What Does a Training Manager, Director, or Specialist Do?
Do You Have What It Takes to Become a Training Manager?
Training and development managers and specialists conduct and supervise training and development programs for employees. Increasingly, management recognizes that training offers a way of developing skills, enhancing productivity and quality of work, and building loyalty to the firm.
It is in the best interests of organizations to ensure that the staff they employ continually advance in their skills, experience, and ability to contribute in increasingly effective ways.
Training is widely accepted as a method of improving employee morale, but this is only one of the reasons for its growing importance. Other factors include the complexity of the work environment, the rapid pace of organizational and technological change, and the growing number of jobs in fields that constantly generate new knowledge.
In addition, advances in learning theory have provided insights into how adults learn, and how you can organize training most effectively for your adult learner employees.
Workplaces have also become more knowledgeable about how to develop employee skills more effectively in both external programs and using internal opportunities to help employees continue to grow their skills.
What Do Training Staff Members Do?
Training staff members have a variety of job titles depending on the size of their organization, its complexity and need to stay cutting edge and their organization's commitment to employee development.
Titles of employees working in employee development include Vice President of training or development, director, manager, supervisor, coordinator, specialist, assistant, trainer, instructional designer, and facilitator.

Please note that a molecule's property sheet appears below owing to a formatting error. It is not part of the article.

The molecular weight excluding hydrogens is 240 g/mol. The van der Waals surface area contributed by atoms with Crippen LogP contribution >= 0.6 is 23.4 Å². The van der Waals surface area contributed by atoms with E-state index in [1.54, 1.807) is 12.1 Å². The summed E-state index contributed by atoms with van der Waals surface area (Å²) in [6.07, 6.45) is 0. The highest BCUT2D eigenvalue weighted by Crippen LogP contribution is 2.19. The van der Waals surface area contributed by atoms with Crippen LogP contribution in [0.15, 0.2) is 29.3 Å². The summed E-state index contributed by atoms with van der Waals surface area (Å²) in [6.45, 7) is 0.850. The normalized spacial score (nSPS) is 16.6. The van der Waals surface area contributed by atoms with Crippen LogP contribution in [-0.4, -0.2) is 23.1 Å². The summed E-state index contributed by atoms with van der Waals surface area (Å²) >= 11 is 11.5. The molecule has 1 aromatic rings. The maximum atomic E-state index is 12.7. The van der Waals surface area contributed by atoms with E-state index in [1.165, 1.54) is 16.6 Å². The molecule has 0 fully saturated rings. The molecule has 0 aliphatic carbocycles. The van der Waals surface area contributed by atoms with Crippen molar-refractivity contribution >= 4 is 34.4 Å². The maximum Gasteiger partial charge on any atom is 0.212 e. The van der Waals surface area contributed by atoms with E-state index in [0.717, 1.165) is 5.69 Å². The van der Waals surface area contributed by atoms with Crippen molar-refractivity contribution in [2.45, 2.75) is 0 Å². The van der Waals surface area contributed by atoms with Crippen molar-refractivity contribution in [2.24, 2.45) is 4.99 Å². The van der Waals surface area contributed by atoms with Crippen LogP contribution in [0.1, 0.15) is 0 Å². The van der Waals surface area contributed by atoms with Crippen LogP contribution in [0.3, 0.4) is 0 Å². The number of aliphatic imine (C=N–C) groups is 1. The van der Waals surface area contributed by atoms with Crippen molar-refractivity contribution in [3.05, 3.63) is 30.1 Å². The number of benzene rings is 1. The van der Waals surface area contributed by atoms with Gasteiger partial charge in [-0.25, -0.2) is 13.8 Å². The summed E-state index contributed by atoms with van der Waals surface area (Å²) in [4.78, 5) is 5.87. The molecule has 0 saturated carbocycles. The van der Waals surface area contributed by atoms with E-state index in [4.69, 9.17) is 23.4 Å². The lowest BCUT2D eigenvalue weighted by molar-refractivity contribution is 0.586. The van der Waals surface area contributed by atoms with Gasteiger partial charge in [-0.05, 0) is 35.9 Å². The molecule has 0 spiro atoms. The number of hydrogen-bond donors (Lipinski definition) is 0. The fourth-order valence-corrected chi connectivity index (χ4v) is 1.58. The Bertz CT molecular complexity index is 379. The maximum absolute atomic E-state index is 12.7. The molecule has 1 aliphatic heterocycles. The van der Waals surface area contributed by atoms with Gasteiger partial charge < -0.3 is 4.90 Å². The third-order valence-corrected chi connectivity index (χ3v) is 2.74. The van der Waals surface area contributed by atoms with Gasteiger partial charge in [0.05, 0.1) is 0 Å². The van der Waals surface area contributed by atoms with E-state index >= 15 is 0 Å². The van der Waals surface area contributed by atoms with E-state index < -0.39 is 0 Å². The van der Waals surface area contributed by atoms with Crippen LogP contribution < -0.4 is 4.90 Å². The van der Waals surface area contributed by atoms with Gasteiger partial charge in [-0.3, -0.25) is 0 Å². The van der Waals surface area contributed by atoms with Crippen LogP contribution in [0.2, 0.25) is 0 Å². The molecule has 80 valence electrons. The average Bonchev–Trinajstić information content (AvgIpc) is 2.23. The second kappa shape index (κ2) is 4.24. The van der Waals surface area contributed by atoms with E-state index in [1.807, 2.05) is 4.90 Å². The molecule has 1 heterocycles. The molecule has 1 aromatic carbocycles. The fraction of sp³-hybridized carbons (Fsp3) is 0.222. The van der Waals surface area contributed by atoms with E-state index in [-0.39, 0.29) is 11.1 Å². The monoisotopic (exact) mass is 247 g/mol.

All of these positions supply multiple opportunities for the employees doing the job to contribute.
And, in many organizations, especially small- to mid-sized, each of these roles might support multiple facets of training and education.
Training managers and all employees with the titles mentioned above plan, organize and direct a wide range of training activities. As their job titles are higher in the training hierarchy, employees are more likely to direct the work of others. Lower level titles do the planning and organizing logistics, maintain employee training records, set up schedules and rooms, and make the training offerings operate seamlessly.
Examples of Training Department Activities
Trainers conduct orientation sessions and arrange on-the-job training for new employees. They help rank-and-file workers maintain and improve their job skills, and possibly prepare for jobs requiring greater skills or for promotions.
They help supervisors improve their interpersonal skills in order to deal effectively with employees. They may set up individualized training plans to strengthen an employee's existing skills or teach new ones.
Training specialists in some companies set up leadership or executive development programs among employees in lower level positions. These programs are designed to develop potential and current executives to replace those retiring.
Trainers also lead programs to assist employees with transitions due to mergers and acquisitions, as well as technological changes.
In government-supported training programs, training specialists function as case managers. They first assess the training needs of clients, then guide them through the most appropriate training method. After training, they either refer clients to employer relations representatives or give them job placement assistance.
Planning and program development are an important part of the training specialist's job. In order to identify and assess training needs within the firm, trainers may confer with managers and supervisors or conduct surveys. They also periodically evaluate training effectiveness. Transfer of training skills to the job is a particularly important skill of employees who work in training.
Depending on the size, goals, and nature of the organization, trainers may differ considerably in their responsibilities and in the methods they use.
Training methods include on-the-job training; schools in which shop conditions are duplicated for trainees prior to putting them on the shop floor; apprenticeship training; classroom training; and electronic learning, which may involve interactive Internet-based training, multimedia programs, distance learning, satellite training, videos and other computer-aided instructional technologies, simulators, conferences, and workshops.
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